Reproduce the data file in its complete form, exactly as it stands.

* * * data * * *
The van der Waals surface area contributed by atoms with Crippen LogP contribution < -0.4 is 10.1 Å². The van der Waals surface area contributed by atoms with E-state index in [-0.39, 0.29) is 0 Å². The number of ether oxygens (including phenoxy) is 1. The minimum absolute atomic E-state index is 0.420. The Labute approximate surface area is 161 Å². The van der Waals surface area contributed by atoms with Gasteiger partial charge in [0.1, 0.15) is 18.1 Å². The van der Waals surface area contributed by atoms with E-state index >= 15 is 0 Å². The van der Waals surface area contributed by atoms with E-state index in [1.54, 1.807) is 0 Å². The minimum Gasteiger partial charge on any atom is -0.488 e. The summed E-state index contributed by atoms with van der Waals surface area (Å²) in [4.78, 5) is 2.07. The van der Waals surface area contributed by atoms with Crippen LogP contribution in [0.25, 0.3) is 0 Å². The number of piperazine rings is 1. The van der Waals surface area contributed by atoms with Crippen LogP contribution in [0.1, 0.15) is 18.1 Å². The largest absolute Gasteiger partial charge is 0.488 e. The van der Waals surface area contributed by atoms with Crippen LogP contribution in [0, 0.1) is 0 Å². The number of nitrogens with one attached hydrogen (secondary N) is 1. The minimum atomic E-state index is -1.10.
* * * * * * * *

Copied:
The van der Waals surface area contributed by atoms with Crippen LogP contribution < -0.4 is 10.1 Å². The van der Waals surface area contributed by atoms with E-state index in [-0.39, 0.29) is 0 Å². The number of ether oxygens (including phenoxy) is 1. The minimum absolute atomic E-state index is 0.420. The Labute approximate surface area is 161 Å². The van der Waals surface area contributed by atoms with Gasteiger partial charge in [0.1, 0.15) is 18.1 Å². The van der Waals surface area contributed by atoms with E-state index >= 15 is 0 Å². The van der Waals surface area contributed by atoms with E-state index in [1.54, 1.807) is 0 Å². The minimum Gasteiger partial charge on any atom is -0.488 e. The summed E-state index contributed by atoms with van der Waals surface area (Å²) in [4.78, 5) is 2.07. The van der Waals surface area contributed by atoms with Crippen LogP contribution in [0.25, 0.3) is 0 Å². The number of piperazine rings is 1. The van der Waals surface area contributed by atoms with Crippen LogP contribution in [0.1, 0.15) is 18.1 Å². The largest absolute Gasteiger partial charge is 0.488 e. The van der Waals surface area contributed by atoms with Crippen LogP contribution in [0, 0.1) is 0 Å². The number of nitrogens with one attached hydrogen (secondary N) is 1. The minimum atomic E-state index is -1.10.